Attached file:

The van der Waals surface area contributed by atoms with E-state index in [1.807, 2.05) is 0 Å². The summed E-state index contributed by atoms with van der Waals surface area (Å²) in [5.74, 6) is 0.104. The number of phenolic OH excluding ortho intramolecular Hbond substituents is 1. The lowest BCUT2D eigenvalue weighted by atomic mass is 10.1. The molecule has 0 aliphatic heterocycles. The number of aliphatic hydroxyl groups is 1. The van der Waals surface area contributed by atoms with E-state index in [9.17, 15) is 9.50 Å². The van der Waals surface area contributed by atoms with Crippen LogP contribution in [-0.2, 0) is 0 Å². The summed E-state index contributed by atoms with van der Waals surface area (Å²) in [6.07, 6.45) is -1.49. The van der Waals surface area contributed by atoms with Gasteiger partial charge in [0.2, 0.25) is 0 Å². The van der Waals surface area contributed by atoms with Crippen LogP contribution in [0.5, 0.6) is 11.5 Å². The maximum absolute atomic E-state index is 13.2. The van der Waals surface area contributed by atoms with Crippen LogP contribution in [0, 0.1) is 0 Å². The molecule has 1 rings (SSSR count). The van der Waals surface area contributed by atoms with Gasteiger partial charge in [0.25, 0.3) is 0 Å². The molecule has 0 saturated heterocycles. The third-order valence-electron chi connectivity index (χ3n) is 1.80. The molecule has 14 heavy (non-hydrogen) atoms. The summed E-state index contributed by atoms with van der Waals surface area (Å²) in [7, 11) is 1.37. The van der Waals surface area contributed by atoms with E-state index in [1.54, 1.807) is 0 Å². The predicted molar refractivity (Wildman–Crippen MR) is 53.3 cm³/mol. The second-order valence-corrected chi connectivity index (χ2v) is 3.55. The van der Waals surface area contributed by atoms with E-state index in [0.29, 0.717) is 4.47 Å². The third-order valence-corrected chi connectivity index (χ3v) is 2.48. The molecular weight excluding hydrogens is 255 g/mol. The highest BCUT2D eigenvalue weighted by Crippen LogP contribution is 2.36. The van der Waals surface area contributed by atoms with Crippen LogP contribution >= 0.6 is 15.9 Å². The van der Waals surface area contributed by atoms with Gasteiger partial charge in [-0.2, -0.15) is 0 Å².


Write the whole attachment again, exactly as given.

The van der Waals surface area contributed by atoms with E-state index in [1.807, 2.05) is 0 Å². The summed E-state index contributed by atoms with van der Waals surface area (Å²) in [5.74, 6) is 0.104. The number of phenolic OH excluding ortho intramolecular Hbond substituents is 1. The lowest BCUT2D eigenvalue weighted by atomic mass is 10.1. The molecule has 0 aliphatic heterocycles. The number of aliphatic hydroxyl groups is 1. The van der Waals surface area contributed by atoms with E-state index in [9.17, 15) is 9.50 Å². The van der Waals surface area contributed by atoms with Crippen LogP contribution in [-0.2, 0) is 0 Å². The summed E-state index contributed by atoms with van der Waals surface area (Å²) in [6.07, 6.45) is -1.49. The van der Waals surface area contributed by atoms with Gasteiger partial charge in [0.2, 0.25) is 0 Å². The van der Waals surface area contributed by atoms with Crippen LogP contribution in [0.5, 0.6) is 11.5 Å². The maximum absolute atomic E-state index is 13.2. The van der Waals surface area contributed by atoms with Crippen LogP contribution in [0, 0.1) is 0 Å². The molecule has 1 rings (SSSR count). The van der Waals surface area contributed by atoms with Gasteiger partial charge in [0.25, 0.3) is 0 Å². The molecule has 0 saturated heterocycles. The third-order valence-electron chi connectivity index (χ3n) is 1.80. The molecule has 14 heavy (non-hydrogen) atoms. The summed E-state index contributed by atoms with van der Waals surface area (Å²) in [7, 11) is 1.37. The van der Waals surface area contributed by atoms with E-state index in [1.54, 1.807) is 0 Å². The predicted molar refractivity (Wildman–Crippen MR) is 53.3 cm³/mol. The second-order valence-corrected chi connectivity index (χ2v) is 3.55. The van der Waals surface area contributed by atoms with E-state index in [0.29, 0.717) is 4.47 Å². The third-order valence-corrected chi connectivity index (χ3v) is 2.48. The molecular weight excluding hydrogens is 255 g/mol. The highest BCUT2D eigenvalue weighted by Crippen LogP contribution is 2.36. The van der Waals surface area contributed by atoms with Crippen LogP contribution >= 0.6 is 15.9 Å². The van der Waals surface area contributed by atoms with Gasteiger partial charge in [-0.2, -0.15) is 0 Å².